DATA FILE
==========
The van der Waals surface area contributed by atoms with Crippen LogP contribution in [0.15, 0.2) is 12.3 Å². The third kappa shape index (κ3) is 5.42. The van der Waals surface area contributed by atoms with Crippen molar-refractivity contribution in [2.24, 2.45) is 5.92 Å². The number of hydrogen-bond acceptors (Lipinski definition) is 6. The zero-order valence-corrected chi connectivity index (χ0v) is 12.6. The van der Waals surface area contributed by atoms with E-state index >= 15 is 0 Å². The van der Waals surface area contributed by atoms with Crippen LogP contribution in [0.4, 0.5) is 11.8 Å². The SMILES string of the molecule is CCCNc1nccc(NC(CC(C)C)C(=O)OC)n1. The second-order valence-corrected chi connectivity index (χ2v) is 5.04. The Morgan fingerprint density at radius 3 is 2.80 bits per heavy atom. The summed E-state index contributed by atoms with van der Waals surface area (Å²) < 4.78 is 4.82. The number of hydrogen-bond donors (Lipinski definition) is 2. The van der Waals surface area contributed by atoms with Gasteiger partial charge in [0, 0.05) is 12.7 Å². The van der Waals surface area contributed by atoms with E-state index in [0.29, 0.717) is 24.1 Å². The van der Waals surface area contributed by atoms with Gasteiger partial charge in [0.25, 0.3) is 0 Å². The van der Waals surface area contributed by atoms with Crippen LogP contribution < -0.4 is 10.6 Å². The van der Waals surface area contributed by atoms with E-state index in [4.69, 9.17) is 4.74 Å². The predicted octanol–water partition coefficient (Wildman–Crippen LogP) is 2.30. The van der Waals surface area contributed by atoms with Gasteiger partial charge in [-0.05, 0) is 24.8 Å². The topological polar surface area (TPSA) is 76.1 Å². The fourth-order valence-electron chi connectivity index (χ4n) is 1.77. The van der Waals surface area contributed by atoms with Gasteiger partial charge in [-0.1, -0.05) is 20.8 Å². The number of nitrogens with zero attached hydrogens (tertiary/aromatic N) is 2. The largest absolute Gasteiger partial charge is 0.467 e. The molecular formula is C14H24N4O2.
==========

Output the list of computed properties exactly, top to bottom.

The van der Waals surface area contributed by atoms with Crippen LogP contribution in [0.15, 0.2) is 12.3 Å². The third kappa shape index (κ3) is 5.42. The van der Waals surface area contributed by atoms with Crippen molar-refractivity contribution in [2.24, 2.45) is 5.92 Å². The number of hydrogen-bond acceptors (Lipinski definition) is 6. The zero-order valence-corrected chi connectivity index (χ0v) is 12.6. The van der Waals surface area contributed by atoms with E-state index >= 15 is 0 Å². The van der Waals surface area contributed by atoms with Crippen LogP contribution in [0.4, 0.5) is 11.8 Å². The SMILES string of the molecule is CCCNc1nccc(NC(CC(C)C)C(=O)OC)n1. The second-order valence-corrected chi connectivity index (χ2v) is 5.04. The Morgan fingerprint density at radius 3 is 2.80 bits per heavy atom. The summed E-state index contributed by atoms with van der Waals surface area (Å²) < 4.78 is 4.82. The number of hydrogen-bond donors (Lipinski definition) is 2. The van der Waals surface area contributed by atoms with Gasteiger partial charge in [0, 0.05) is 12.7 Å². The van der Waals surface area contributed by atoms with E-state index in [0.29, 0.717) is 24.1 Å². The van der Waals surface area contributed by atoms with Gasteiger partial charge in [0.25, 0.3) is 0 Å². The van der Waals surface area contributed by atoms with Crippen LogP contribution < -0.4 is 10.6 Å². The van der Waals surface area contributed by atoms with E-state index in [4.69, 9.17) is 4.74 Å². The predicted octanol–water partition coefficient (Wildman–Crippen LogP) is 2.30. The van der Waals surface area contributed by atoms with Gasteiger partial charge in [-0.05, 0) is 24.8 Å². The topological polar surface area (TPSA) is 76.1 Å². The fourth-order valence-electron chi connectivity index (χ4n) is 1.77. The van der Waals surface area contributed by atoms with Gasteiger partial charge in [-0.1, -0.05) is 20.8 Å². The number of nitrogens with zero attached hydrogens (tertiary/aromatic N) is 2. The largest absolute Gasteiger partial charge is 0.467 e. The molecular formula is C14H24N4O2.